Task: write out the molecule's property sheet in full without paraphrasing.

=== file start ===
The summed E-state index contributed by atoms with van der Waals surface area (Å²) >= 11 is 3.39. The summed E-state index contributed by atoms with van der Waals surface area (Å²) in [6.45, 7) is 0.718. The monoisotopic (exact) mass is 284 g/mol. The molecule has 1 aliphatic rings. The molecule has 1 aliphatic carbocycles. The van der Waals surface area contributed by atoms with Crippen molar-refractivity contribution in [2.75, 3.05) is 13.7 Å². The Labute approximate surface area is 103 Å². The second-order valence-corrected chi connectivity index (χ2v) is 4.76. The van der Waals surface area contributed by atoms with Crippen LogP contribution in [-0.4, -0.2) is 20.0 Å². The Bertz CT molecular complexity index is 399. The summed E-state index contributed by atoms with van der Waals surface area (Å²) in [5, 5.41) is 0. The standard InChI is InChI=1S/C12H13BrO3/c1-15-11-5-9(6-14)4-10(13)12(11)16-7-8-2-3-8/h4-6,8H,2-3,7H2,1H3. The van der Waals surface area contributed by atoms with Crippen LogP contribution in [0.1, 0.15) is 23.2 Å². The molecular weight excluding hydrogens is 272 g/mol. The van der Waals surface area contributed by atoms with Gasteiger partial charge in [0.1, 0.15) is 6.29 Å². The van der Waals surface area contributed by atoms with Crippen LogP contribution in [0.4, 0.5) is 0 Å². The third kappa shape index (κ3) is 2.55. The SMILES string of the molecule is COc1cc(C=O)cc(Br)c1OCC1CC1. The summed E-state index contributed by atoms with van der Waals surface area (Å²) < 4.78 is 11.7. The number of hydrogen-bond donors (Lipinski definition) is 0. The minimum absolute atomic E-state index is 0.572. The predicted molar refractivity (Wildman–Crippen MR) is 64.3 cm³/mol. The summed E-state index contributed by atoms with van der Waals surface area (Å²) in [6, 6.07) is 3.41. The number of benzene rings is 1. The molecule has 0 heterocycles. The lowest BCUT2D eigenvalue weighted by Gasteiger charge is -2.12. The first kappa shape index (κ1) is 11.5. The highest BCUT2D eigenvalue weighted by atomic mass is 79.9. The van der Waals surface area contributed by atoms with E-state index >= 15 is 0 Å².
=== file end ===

The summed E-state index contributed by atoms with van der Waals surface area (Å²) >= 11 is 3.39. The summed E-state index contributed by atoms with van der Waals surface area (Å²) in [6.45, 7) is 0.718. The monoisotopic (exact) mass is 284 g/mol. The molecule has 1 aliphatic rings. The molecule has 1 aliphatic carbocycles. The van der Waals surface area contributed by atoms with Crippen molar-refractivity contribution in [2.75, 3.05) is 13.7 Å². The Labute approximate surface area is 103 Å². The second-order valence-corrected chi connectivity index (χ2v) is 4.76. The van der Waals surface area contributed by atoms with Crippen LogP contribution in [-0.4, -0.2) is 20.0 Å². The Bertz CT molecular complexity index is 399. The summed E-state index contributed by atoms with van der Waals surface area (Å²) in [5, 5.41) is 0. The standard InChI is InChI=1S/C12H13BrO3/c1-15-11-5-9(6-14)4-10(13)12(11)16-7-8-2-3-8/h4-6,8H,2-3,7H2,1H3. The van der Waals surface area contributed by atoms with Crippen LogP contribution in [0.1, 0.15) is 23.2 Å². The molecular weight excluding hydrogens is 272 g/mol. The van der Waals surface area contributed by atoms with Gasteiger partial charge in [0.1, 0.15) is 6.29 Å². The van der Waals surface area contributed by atoms with Crippen LogP contribution in [0.4, 0.5) is 0 Å². The third kappa shape index (κ3) is 2.55. The SMILES string of the molecule is COc1cc(C=O)cc(Br)c1OCC1CC1. The summed E-state index contributed by atoms with van der Waals surface area (Å²) < 4.78 is 11.7. The number of hydrogen-bond donors (Lipinski definition) is 0. The minimum absolute atomic E-state index is 0.572. The predicted molar refractivity (Wildman–Crippen MR) is 64.3 cm³/mol. The summed E-state index contributed by atoms with van der Waals surface area (Å²) in [6, 6.07) is 3.41. The number of benzene rings is 1. The molecule has 0 heterocycles. The lowest BCUT2D eigenvalue weighted by Gasteiger charge is -2.12. The first kappa shape index (κ1) is 11.5. The highest BCUT2D eigenvalue weighted by atomic mass is 79.9. The van der Waals surface area contributed by atoms with E-state index >= 15 is 0 Å².